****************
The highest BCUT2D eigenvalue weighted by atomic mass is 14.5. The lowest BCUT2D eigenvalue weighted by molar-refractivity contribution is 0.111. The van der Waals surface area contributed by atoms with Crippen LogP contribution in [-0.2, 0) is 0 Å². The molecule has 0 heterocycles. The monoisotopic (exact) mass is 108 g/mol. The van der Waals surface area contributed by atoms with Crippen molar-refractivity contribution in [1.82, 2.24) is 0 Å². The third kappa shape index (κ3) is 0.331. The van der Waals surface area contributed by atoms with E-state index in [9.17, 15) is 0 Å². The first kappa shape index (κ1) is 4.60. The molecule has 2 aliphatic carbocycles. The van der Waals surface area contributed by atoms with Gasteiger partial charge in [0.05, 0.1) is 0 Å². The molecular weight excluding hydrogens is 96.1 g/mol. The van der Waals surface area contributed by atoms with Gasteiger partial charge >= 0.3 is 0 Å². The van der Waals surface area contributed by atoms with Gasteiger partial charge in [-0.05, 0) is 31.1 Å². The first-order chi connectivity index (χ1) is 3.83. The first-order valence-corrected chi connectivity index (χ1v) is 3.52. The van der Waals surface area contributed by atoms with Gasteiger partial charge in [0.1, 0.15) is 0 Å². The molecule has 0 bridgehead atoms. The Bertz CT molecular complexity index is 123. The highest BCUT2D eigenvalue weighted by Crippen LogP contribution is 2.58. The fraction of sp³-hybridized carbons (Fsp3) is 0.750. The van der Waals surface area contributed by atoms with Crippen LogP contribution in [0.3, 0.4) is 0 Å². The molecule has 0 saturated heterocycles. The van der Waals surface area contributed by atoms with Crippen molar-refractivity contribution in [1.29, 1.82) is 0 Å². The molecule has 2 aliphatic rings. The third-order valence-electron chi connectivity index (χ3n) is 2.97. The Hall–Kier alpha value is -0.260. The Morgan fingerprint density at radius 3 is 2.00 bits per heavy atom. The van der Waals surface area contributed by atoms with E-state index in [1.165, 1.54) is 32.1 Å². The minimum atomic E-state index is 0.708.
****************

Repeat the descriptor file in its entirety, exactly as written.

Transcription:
The highest BCUT2D eigenvalue weighted by atomic mass is 14.5. The lowest BCUT2D eigenvalue weighted by molar-refractivity contribution is 0.111. The van der Waals surface area contributed by atoms with Crippen LogP contribution in [-0.2, 0) is 0 Å². The molecule has 0 heterocycles. The monoisotopic (exact) mass is 108 g/mol. The van der Waals surface area contributed by atoms with Crippen molar-refractivity contribution in [1.82, 2.24) is 0 Å². The third kappa shape index (κ3) is 0.331. The van der Waals surface area contributed by atoms with E-state index in [9.17, 15) is 0 Å². The first kappa shape index (κ1) is 4.60. The molecule has 2 aliphatic carbocycles. The van der Waals surface area contributed by atoms with Gasteiger partial charge in [0.05, 0.1) is 0 Å². The molecular weight excluding hydrogens is 96.1 g/mol. The van der Waals surface area contributed by atoms with Gasteiger partial charge >= 0.3 is 0 Å². The van der Waals surface area contributed by atoms with Gasteiger partial charge in [-0.05, 0) is 31.1 Å². The first-order chi connectivity index (χ1) is 3.83. The first-order valence-corrected chi connectivity index (χ1v) is 3.52. The van der Waals surface area contributed by atoms with Gasteiger partial charge in [0.1, 0.15) is 0 Å². The molecule has 0 bridgehead atoms. The Bertz CT molecular complexity index is 123. The highest BCUT2D eigenvalue weighted by Crippen LogP contribution is 2.58. The fraction of sp³-hybridized carbons (Fsp3) is 0.750. The van der Waals surface area contributed by atoms with Crippen LogP contribution in [0.3, 0.4) is 0 Å². The molecule has 0 saturated heterocycles. The van der Waals surface area contributed by atoms with Crippen molar-refractivity contribution in [1.29, 1.82) is 0 Å². The molecule has 2 aliphatic rings. The third-order valence-electron chi connectivity index (χ3n) is 2.97. The Hall–Kier alpha value is -0.260. The Morgan fingerprint density at radius 3 is 2.00 bits per heavy atom. The van der Waals surface area contributed by atoms with E-state index in [1.165, 1.54) is 32.1 Å². The minimum atomic E-state index is 0.708.